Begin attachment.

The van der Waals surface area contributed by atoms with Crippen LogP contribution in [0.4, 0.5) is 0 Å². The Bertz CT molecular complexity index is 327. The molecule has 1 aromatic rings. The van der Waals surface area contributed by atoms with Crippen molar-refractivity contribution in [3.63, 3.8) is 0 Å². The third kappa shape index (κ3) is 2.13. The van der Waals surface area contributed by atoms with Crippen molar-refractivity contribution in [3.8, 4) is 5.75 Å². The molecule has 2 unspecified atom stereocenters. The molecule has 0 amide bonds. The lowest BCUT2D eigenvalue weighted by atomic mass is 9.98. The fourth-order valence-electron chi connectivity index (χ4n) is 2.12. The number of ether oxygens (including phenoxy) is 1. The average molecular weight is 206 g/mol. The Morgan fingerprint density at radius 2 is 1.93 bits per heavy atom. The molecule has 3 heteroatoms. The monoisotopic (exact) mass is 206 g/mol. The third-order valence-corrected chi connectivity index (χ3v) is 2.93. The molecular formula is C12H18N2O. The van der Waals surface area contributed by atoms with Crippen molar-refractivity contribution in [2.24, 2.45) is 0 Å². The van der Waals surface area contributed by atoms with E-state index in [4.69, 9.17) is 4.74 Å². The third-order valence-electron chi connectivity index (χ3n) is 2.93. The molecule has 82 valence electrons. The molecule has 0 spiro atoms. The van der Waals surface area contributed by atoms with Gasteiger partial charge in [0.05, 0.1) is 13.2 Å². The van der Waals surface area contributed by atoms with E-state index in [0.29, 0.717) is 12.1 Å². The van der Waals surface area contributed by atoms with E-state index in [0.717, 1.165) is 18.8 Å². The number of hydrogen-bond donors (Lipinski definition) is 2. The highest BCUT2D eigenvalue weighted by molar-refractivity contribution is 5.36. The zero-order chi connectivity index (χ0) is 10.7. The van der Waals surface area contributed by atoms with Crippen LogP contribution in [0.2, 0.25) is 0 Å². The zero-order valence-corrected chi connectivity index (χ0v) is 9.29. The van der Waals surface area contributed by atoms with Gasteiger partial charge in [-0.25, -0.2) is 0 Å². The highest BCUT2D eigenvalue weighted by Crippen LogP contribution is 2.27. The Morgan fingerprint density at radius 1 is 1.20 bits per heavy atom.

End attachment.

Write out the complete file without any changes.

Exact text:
The van der Waals surface area contributed by atoms with Crippen LogP contribution in [0.4, 0.5) is 0 Å². The Bertz CT molecular complexity index is 327. The molecule has 1 aromatic rings. The van der Waals surface area contributed by atoms with Crippen molar-refractivity contribution in [3.63, 3.8) is 0 Å². The third kappa shape index (κ3) is 2.13. The van der Waals surface area contributed by atoms with Crippen molar-refractivity contribution in [3.8, 4) is 5.75 Å². The molecule has 2 unspecified atom stereocenters. The molecule has 0 amide bonds. The lowest BCUT2D eigenvalue weighted by atomic mass is 9.98. The fourth-order valence-electron chi connectivity index (χ4n) is 2.12. The number of ether oxygens (including phenoxy) is 1. The average molecular weight is 206 g/mol. The Morgan fingerprint density at radius 2 is 1.93 bits per heavy atom. The molecule has 3 heteroatoms. The monoisotopic (exact) mass is 206 g/mol. The third-order valence-corrected chi connectivity index (χ3v) is 2.93. The molecular formula is C12H18N2O. The van der Waals surface area contributed by atoms with Crippen molar-refractivity contribution in [2.24, 2.45) is 0 Å². The van der Waals surface area contributed by atoms with E-state index in [4.69, 9.17) is 4.74 Å². The third-order valence-electron chi connectivity index (χ3n) is 2.93. The molecule has 82 valence electrons. The molecule has 0 spiro atoms. The van der Waals surface area contributed by atoms with Gasteiger partial charge in [0.05, 0.1) is 13.2 Å². The van der Waals surface area contributed by atoms with E-state index in [0.29, 0.717) is 12.1 Å². The van der Waals surface area contributed by atoms with E-state index in [0.717, 1.165) is 18.8 Å². The number of hydrogen-bond donors (Lipinski definition) is 2. The highest BCUT2D eigenvalue weighted by molar-refractivity contribution is 5.36. The zero-order chi connectivity index (χ0) is 10.7. The van der Waals surface area contributed by atoms with Crippen LogP contribution in [0.2, 0.25) is 0 Å². The zero-order valence-corrected chi connectivity index (χ0v) is 9.29. The van der Waals surface area contributed by atoms with Gasteiger partial charge in [-0.25, -0.2) is 0 Å². The highest BCUT2D eigenvalue weighted by Crippen LogP contribution is 2.27. The Morgan fingerprint density at radius 1 is 1.20 bits per heavy atom.